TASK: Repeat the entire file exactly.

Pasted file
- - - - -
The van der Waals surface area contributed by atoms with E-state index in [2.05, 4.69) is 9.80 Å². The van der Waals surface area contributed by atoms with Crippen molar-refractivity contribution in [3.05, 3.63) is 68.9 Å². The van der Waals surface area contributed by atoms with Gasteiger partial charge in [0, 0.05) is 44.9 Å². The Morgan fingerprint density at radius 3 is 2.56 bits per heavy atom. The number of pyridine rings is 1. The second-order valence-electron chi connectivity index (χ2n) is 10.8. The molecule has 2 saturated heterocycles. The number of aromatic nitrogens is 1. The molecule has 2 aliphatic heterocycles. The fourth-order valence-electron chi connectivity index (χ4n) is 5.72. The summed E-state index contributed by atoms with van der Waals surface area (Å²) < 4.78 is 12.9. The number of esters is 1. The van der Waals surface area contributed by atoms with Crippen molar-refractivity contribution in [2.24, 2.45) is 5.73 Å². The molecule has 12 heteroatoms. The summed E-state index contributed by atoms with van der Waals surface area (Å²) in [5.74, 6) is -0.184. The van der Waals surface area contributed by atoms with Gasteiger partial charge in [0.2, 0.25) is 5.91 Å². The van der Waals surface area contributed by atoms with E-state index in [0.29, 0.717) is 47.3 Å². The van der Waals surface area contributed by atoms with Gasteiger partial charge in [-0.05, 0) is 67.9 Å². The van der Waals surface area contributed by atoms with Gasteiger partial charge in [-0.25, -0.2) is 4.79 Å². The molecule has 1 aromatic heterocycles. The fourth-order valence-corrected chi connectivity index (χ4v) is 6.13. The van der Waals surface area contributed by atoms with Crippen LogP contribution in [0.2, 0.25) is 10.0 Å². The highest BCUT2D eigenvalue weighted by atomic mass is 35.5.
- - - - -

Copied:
The van der Waals surface area contributed by atoms with E-state index in [2.05, 4.69) is 9.80 Å². The van der Waals surface area contributed by atoms with Crippen molar-refractivity contribution in [3.05, 3.63) is 68.9 Å². The van der Waals surface area contributed by atoms with Gasteiger partial charge in [0, 0.05) is 44.9 Å². The Morgan fingerprint density at radius 3 is 2.56 bits per heavy atom. The number of pyridine rings is 1. The second-order valence-electron chi connectivity index (χ2n) is 10.8. The molecule has 2 saturated heterocycles. The number of aromatic nitrogens is 1. The molecule has 2 aliphatic heterocycles. The fourth-order valence-electron chi connectivity index (χ4n) is 5.72. The summed E-state index contributed by atoms with van der Waals surface area (Å²) < 4.78 is 12.9. The number of esters is 1. The van der Waals surface area contributed by atoms with Crippen molar-refractivity contribution in [2.24, 2.45) is 5.73 Å². The molecule has 12 heteroatoms. The summed E-state index contributed by atoms with van der Waals surface area (Å²) in [5.74, 6) is -0.184. The van der Waals surface area contributed by atoms with Gasteiger partial charge in [0.2, 0.25) is 5.91 Å². The van der Waals surface area contributed by atoms with E-state index in [0.29, 0.717) is 47.3 Å². The van der Waals surface area contributed by atoms with Gasteiger partial charge in [-0.05, 0) is 67.9 Å². The van der Waals surface area contributed by atoms with Gasteiger partial charge in [-0.25, -0.2) is 4.79 Å². The molecule has 1 aromatic heterocycles. The fourth-order valence-corrected chi connectivity index (χ4v) is 6.13. The van der Waals surface area contributed by atoms with Crippen LogP contribution in [0.2, 0.25) is 10.0 Å². The highest BCUT2D eigenvalue weighted by atomic mass is 35.5.